Molecular Basis of Bacterial InfectionVirulence factors of pathogenic bacteria and how they work

Published October 2009 Updated August 2011 25 lectures
Prof. B. Brett Finlay
University of British Columbia, Canada

Bacterial infections continue to be a major source of morbidity and mortality worldwide. There is also increasing resistance to antibiotics, and emerging new pathogens continue to arise. However, over the past decade there has been a very significant increase in our understanding of how bacterial pathogens infect their hosts, including... read moredefining many of the virulence factors. Many of these factors affect host cellular pathways, providing new information about host cell biology as well as pathogenesis.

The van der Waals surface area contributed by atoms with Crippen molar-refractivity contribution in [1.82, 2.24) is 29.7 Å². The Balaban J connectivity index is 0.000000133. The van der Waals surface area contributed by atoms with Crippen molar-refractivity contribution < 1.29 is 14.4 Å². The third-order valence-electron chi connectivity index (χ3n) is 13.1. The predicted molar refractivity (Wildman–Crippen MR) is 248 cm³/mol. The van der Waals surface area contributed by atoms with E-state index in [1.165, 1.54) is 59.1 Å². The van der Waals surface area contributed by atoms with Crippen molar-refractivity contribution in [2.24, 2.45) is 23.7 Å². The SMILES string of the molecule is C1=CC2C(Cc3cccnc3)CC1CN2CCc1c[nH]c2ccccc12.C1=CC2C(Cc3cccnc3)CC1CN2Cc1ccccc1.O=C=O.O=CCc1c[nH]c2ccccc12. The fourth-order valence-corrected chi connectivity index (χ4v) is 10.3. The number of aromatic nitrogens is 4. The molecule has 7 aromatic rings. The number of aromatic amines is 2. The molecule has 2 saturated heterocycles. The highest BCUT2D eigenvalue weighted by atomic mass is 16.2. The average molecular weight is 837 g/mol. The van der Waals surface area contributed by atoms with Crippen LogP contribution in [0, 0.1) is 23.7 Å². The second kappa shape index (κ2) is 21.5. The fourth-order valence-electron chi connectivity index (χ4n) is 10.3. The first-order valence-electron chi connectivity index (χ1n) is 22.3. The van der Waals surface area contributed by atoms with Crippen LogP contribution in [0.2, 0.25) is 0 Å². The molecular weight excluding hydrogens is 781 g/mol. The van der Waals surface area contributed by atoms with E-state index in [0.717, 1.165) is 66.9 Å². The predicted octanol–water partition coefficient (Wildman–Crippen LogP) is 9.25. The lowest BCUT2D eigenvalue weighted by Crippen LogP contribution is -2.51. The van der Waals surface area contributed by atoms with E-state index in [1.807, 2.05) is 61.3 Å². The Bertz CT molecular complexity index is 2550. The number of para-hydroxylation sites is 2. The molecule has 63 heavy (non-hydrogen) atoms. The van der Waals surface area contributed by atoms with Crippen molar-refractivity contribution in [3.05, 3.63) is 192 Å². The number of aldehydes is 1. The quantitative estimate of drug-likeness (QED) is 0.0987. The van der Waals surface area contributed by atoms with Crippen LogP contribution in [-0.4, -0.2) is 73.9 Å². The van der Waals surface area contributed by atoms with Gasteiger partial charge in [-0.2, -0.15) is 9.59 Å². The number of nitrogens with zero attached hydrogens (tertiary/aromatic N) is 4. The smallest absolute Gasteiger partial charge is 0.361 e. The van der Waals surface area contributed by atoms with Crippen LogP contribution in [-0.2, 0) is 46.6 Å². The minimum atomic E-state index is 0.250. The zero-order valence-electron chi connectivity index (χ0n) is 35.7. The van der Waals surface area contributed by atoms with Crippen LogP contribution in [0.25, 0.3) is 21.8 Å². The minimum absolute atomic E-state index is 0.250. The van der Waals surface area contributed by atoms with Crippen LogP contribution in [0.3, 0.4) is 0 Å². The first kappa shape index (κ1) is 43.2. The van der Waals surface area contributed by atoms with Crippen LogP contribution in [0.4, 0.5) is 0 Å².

An increased understanding of how the host responds to infections has further enhanced our comprehension of infectious diseases, as innate and acquired immune responses are closely associated with bacterial infections. In addition to the bacterial pathogen and host, recent work has indicated that the microbiota (normal flora) can play a key role in many infections. Enhanced knowledge about the molecular basis of pathogenesis has led to several new preventative and therapeutic approaches that are now being applied to microbial pathogens as alternatives to antibiotics.

The main emphasis of this series is on major bacterial pathogens of medical importance and interest. The understanding of the molecular mechanisms, and how these may be exploited to control bacterial infections, are important concepts in controlling and curtailing many important human pathogens.